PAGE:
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Webster's defines barbecue as "meat broiled or roasted over an open fire." ( How many errors can you find in that sentence?) He apparently followed the English (bless their pallid palates) lead. Alexander Pope, in Second Satire of the Second Book of Homer, ca 1735. wrote".., send me, Gods! A whole pig barbecued!" He later defined barbecue as "A West Indian term of gluttony, a hog roasted whole, stuffed with spices and basted with Madeira wine." Pope should have heeded his own advice: "A little learning is a dangerous thing..."
As to the origin of the word, only Mencken is half right. I recently had the good fortune to correspond with Peter Guanikeyu Torres, President and Council Chief of the Taino Indigenous Nation of the Caribbean and Florida. He not only assured me that the Taino were alive and well, but also translated "barbecue" from Taino language as follows:
Ba from Baba (father)
Ra from Yara (place)
Bi from Bibi (beginning)
Cu from Guacu (the sacred fire)
Or "the beginning of the sacred fire father."
He further explained that "Taino barabicoa" means "the stick stand with four legs and many sticks of wood on top to place the cooking meat." He advised that "Taino Barabicu" means "the sacred fire pit." According to Chief Peter the Timucua, Guacara and Calusa tribes of the Southeastern United States were Taino who had migrated from the Caribbean with their culture.
Paintings by Jacques le Moyne, in 1564-65, depicted Timucuans roasting game and fish on a rack of wood illustrate, according to Chief Guanikeyu, the Taino barabicu. The chief agrees with me that the meat was being roasted, rather than barbecued.
Fact is, I find no more similarity to real barbecuing in the method of the Taino and the cast-off boucaneers than that of Achilles when he and his friends, Patroclus and Automedon entertained Ulysses and Ajax on the beach at Illium.
"Patroclus did as his comrade bade him; he set the chopping block in front of the fire and on it he laid the loin of a sheep, the loin also of a goat and the chine of a fat hog. Automedon held the meat while Achilles chopped it; he sliced the pieces and put them on spits while the son of Monoetius made the fire burn high. When the flame had died down, he spread the embers, laid the spits on top of them, lifting them up and setting them upon the spit racks; he sprinkled them with salt. When the meat was roasted, he set in on platters and handed bread round the table in fair baskets, while Achilles dealt them their portions." Iliad, Homer, Book IX, Lines 205-224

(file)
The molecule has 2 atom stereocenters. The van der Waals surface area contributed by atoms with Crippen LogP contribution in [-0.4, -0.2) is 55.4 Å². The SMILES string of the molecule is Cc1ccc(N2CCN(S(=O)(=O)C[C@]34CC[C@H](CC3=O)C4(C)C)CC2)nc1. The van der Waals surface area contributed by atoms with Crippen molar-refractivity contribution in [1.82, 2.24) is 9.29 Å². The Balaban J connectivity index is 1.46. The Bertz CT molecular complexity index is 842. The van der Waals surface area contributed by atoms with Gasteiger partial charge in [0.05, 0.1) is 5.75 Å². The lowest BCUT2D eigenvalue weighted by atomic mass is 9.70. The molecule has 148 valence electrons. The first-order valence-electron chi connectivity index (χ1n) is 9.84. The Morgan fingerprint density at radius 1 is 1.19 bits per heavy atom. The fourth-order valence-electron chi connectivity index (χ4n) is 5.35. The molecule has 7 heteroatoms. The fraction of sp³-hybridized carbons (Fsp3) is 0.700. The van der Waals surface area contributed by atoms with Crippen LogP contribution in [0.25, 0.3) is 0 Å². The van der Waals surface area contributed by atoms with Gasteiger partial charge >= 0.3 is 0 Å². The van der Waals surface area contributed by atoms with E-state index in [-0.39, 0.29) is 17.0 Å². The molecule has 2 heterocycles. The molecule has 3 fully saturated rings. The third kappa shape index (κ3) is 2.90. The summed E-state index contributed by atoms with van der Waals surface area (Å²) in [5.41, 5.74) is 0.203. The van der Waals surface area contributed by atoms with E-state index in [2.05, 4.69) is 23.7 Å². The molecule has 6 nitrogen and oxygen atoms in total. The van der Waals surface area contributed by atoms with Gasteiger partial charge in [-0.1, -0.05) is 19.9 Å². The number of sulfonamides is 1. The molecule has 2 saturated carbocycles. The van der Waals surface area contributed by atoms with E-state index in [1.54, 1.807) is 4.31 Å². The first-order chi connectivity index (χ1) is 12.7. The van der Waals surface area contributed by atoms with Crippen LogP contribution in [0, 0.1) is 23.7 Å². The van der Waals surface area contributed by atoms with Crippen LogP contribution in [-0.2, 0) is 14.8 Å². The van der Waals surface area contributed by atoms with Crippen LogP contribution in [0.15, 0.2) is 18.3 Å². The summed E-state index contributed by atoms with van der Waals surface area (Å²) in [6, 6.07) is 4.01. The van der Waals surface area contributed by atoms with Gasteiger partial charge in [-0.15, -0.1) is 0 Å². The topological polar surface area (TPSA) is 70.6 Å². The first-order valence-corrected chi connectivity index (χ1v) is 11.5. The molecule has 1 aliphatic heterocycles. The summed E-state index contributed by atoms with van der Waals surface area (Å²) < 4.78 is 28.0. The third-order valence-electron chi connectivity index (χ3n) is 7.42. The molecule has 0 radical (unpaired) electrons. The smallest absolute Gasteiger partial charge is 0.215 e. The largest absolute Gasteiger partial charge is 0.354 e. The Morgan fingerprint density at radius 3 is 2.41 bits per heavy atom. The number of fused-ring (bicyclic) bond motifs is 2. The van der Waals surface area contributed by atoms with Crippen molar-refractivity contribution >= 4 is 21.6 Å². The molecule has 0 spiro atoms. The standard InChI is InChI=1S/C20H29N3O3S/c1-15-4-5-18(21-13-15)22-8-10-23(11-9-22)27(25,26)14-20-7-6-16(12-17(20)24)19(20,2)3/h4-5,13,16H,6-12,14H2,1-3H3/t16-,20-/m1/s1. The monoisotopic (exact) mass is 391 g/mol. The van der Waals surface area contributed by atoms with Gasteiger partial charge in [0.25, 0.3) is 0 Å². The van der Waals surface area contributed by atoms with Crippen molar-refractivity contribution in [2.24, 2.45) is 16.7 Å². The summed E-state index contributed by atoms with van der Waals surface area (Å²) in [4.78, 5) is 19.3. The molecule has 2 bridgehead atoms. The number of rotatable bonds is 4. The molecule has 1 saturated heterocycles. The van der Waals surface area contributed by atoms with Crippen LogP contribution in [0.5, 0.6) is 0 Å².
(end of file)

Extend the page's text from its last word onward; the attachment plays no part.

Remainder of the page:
Paintings and illustrations made in the Southeast between 1564 and 1585 show Native Americans, from Florida to Virginia, cooking all manner of meat upon racks of wood. Indians were still in North Carolina when Byrd made his journey. He even recorded that one of his party had a nightmare in which he feared that the Indians would "barbecue" him.
The French claim "de barbe et queue," very loosely translated as "from beard to tail" is flagrantly fatuous franco-poop. If Catherine de Medici had not sent for her Florentine chefs when she became queen of France, the French would probably still be groveling for gruel.
In any case, none of this has anything to do with barbecue. Barbecue is not roasted.
A hole in the ground containing wood coals over which a grill or rack to hold meat is placed for barbecuing. A brick or masonry construction for containing coals over which meat is cooked on a grate or rack. A large, portable metal construction for the same purpose.
Baste, Basting Sauce
Along with low temperature, the real secret of barbecue. The proper basting sauce flavors and tender the meat while keeping the exterior moist while the inside cooks. Basting sauces should be built to fit the meat. Meat without fat interspersed requires oil in the basting sauce. Fat pork, etc., doesn't need any additional oil. Likewise, the seasoning should fit the meat. A young lamb should be seasoned more delicately than an old beef.
A tough piece of meat from the front of a cow's chest best used as corned beef. This started out as a Texan joke on tenderfeet Easterners and it backfired on them. They had planned to ship out the tough cuts along with the noxious weed, mesquite, and save the tender steaks and roasts for themselves. They hawked it so highly that folk expected to see it cooked when they went to Texas. Therefore, Texans had to start cooking and eating it. Brisket costs more than sirloin tip roast, is tougher, less tasty and loaded with fat. For the same amount of time, less money and less bother, you can have a good piece of meat.
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Smoky's 5th basic position for really great barbecue'n.
'According to Smoky' is © by C. Clark Hale
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